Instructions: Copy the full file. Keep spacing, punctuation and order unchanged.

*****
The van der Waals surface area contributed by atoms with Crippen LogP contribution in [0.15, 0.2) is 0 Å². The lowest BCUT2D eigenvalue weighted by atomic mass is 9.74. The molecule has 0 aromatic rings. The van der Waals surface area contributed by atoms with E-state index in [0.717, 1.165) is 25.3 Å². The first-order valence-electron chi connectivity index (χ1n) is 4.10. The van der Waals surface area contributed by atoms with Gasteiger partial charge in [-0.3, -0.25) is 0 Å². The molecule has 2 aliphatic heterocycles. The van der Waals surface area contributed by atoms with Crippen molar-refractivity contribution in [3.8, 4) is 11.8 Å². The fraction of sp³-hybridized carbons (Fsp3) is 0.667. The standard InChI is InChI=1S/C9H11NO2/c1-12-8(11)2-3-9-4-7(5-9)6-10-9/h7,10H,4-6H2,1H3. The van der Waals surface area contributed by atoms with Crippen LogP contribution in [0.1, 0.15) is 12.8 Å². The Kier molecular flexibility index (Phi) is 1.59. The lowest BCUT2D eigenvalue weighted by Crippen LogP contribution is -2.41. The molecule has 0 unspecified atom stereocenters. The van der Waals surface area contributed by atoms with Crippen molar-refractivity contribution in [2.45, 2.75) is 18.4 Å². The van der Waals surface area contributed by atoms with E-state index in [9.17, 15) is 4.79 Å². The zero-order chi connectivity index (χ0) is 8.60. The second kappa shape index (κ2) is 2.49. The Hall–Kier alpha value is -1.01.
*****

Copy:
The van der Waals surface area contributed by atoms with Crippen LogP contribution in [0.15, 0.2) is 0 Å². The lowest BCUT2D eigenvalue weighted by atomic mass is 9.74. The molecule has 0 aromatic rings. The van der Waals surface area contributed by atoms with E-state index in [0.717, 1.165) is 25.3 Å². The first-order valence-electron chi connectivity index (χ1n) is 4.10. The van der Waals surface area contributed by atoms with Gasteiger partial charge in [-0.3, -0.25) is 0 Å². The molecule has 2 aliphatic heterocycles. The van der Waals surface area contributed by atoms with Crippen molar-refractivity contribution in [3.8, 4) is 11.8 Å². The fraction of sp³-hybridized carbons (Fsp3) is 0.667. The standard InChI is InChI=1S/C9H11NO2/c1-12-8(11)2-3-9-4-7(5-9)6-10-9/h7,10H,4-6H2,1H3. The van der Waals surface area contributed by atoms with Crippen LogP contribution in [0.1, 0.15) is 12.8 Å². The Kier molecular flexibility index (Phi) is 1.59. The lowest BCUT2D eigenvalue weighted by Crippen LogP contribution is -2.41. The molecule has 0 unspecified atom stereocenters. The van der Waals surface area contributed by atoms with Crippen molar-refractivity contribution in [2.45, 2.75) is 18.4 Å². The van der Waals surface area contributed by atoms with E-state index in [9.17, 15) is 4.79 Å². The zero-order chi connectivity index (χ0) is 8.60. The second kappa shape index (κ2) is 2.49. The Hall–Kier alpha value is -1.01.